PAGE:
The Aalim was talking about how everyone is tested in different ways, and if there weren’t the tested, it would make them complacent. For the believer, there is no calamity… because everything is an opportunity of gaining closeness to Allah and benefit…

I was just getting into it and beginning to understand the crux before I saw Rabia in my face once again.

”You not still hung up on Mohsina, are you?” She said, widening her eyes at me. She was definitely the devils accomplice today.

I sighed, turning the volume up as she took a seat nearer to me, determined not to be tuned out.

”Are you going to ask her for the chain back?” She pressed. “It’s close to 50 grand. You can’t let her just keep it.”

I didn’t even think about the chain. Of course, the fact that Rabia had told me about it when I bought it meant she had some kind of special attachment to it.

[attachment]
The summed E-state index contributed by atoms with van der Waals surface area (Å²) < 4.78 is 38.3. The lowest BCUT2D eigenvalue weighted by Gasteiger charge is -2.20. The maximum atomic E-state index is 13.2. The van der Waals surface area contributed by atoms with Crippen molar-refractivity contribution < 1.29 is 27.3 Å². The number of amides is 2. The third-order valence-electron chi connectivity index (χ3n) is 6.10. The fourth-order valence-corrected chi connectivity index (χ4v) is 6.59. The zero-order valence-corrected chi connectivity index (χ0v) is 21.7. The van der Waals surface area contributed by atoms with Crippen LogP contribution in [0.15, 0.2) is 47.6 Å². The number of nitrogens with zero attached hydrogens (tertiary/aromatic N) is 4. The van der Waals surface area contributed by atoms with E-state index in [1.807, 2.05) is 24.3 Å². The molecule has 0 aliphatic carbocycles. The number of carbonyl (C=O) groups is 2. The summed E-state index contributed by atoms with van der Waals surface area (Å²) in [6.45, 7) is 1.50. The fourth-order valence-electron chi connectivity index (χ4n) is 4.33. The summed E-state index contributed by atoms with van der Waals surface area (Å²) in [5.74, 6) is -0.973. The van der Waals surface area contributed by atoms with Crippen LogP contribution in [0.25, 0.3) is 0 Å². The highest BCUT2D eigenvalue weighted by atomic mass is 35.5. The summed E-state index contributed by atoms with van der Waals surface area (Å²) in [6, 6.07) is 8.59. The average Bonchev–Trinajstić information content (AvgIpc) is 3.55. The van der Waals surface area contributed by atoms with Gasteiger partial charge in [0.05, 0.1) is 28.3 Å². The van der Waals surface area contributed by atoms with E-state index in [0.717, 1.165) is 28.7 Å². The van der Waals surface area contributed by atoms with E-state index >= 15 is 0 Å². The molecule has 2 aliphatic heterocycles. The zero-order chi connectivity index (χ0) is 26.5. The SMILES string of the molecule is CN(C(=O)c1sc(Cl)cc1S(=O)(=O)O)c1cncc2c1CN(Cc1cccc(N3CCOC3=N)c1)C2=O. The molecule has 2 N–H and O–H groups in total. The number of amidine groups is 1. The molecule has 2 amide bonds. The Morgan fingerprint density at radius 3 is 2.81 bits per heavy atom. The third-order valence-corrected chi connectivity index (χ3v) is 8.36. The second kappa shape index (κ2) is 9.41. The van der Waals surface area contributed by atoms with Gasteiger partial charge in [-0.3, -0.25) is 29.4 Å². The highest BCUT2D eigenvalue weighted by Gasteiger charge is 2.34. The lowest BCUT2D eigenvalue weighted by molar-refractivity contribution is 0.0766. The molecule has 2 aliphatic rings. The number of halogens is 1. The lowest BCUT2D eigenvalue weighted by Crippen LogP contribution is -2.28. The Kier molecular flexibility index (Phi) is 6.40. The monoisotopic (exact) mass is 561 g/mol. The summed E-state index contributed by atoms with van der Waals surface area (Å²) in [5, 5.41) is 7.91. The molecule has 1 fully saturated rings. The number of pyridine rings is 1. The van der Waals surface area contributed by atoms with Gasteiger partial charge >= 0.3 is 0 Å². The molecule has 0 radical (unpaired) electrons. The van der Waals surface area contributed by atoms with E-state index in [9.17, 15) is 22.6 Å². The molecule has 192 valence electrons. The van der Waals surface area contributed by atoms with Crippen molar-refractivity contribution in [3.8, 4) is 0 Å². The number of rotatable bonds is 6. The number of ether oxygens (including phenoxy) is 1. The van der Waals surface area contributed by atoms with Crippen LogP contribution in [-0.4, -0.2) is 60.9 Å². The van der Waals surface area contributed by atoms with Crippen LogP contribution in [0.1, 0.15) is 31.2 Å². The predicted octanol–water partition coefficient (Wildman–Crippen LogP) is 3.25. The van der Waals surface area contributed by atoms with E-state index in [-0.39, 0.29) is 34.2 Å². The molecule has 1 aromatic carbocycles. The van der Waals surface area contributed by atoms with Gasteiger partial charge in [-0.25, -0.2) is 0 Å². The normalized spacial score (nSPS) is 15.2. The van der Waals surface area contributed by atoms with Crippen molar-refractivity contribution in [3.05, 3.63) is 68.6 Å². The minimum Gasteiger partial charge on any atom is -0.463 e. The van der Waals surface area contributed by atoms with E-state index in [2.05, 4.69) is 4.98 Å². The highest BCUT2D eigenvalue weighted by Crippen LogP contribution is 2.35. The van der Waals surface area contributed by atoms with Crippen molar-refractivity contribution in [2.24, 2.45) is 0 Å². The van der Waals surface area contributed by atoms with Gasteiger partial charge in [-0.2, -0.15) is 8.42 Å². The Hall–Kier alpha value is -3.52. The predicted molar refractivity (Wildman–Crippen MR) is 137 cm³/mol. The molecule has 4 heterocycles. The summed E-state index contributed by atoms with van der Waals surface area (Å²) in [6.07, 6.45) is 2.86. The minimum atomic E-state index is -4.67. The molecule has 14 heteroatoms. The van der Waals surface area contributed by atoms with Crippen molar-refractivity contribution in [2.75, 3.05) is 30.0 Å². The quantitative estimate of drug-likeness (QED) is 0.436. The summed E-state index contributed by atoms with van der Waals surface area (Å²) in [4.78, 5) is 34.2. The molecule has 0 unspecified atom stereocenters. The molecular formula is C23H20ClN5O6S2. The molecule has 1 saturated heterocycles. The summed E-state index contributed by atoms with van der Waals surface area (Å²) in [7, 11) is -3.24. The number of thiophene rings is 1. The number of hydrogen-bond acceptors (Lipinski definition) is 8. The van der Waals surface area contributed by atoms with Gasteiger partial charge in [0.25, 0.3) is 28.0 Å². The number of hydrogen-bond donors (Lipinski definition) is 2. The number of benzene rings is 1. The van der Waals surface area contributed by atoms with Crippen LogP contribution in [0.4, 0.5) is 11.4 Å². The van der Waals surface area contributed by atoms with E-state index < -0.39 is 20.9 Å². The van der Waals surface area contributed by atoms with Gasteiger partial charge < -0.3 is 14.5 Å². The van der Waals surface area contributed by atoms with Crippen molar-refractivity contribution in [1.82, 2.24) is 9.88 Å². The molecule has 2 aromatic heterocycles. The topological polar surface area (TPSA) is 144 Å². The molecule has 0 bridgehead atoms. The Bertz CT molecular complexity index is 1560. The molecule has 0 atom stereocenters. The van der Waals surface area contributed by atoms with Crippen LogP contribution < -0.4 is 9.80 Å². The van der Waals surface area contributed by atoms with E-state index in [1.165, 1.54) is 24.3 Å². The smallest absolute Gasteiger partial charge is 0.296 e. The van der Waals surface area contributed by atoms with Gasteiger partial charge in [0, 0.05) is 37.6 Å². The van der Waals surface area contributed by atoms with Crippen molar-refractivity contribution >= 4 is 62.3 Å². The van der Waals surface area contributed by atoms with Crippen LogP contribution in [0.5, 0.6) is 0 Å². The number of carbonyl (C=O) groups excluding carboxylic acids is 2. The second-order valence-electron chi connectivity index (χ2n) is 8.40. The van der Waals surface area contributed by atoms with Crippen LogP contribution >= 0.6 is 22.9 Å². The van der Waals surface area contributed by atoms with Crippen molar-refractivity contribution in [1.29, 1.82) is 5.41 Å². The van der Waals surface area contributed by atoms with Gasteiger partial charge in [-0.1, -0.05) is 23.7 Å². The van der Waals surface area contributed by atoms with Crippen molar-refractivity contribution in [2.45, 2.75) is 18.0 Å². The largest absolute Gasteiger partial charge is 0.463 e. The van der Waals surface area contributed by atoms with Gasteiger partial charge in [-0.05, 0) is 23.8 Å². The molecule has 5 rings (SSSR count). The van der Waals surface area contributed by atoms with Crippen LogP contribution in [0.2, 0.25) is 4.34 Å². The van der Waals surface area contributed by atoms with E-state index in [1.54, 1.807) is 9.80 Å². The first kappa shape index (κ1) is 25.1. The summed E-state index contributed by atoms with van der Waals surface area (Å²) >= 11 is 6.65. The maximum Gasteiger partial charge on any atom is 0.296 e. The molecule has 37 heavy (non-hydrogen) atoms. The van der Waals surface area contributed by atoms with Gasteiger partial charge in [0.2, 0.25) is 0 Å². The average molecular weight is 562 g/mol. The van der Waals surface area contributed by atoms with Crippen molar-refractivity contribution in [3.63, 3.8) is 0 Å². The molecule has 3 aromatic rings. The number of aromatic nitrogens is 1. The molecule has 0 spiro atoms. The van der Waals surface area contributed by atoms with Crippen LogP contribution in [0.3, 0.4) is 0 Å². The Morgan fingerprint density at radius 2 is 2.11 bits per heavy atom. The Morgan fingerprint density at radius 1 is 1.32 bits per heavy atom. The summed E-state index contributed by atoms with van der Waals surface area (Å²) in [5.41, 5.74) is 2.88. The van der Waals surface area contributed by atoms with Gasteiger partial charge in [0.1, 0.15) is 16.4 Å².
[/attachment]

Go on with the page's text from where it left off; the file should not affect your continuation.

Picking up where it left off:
“She can keep it,” I muttered, annoyed she was bringing Mohsina up relentlessly. “It’s just a chain.”

Materialistic things held no weight in my eyes anymore. I’m sure Mohsina would probably sell it.

“There are plenty of fish in the sea,” she said loudly, as if she was oh-so-wise.

“There are absolutely no good guys around though,” she added quietly as a second thought, almost to herself. “Only Kachra.”

Kachra. What a word to use. Was I Kachra? Or was I not?

“Gee thanks,” I said, not really knowing if it was a compliment or not.

“It’s true,” she said, tapping on her phone again as she shrugged. “But I suppose you’re okay. You shouldn’t have a problem finding a nice girl, don’t worry. I mean. Men are even scouting for second wives with no problem… so finding one should be easy peezy.”

She clicked her fingers as I pulled my iPod plugs out my ears and glared at her again.

Rabia really needed to get a life or something. She was studying law through Unisa but it obviously wasn’t using enough of her brainpower. She still found the energy to annoy other people.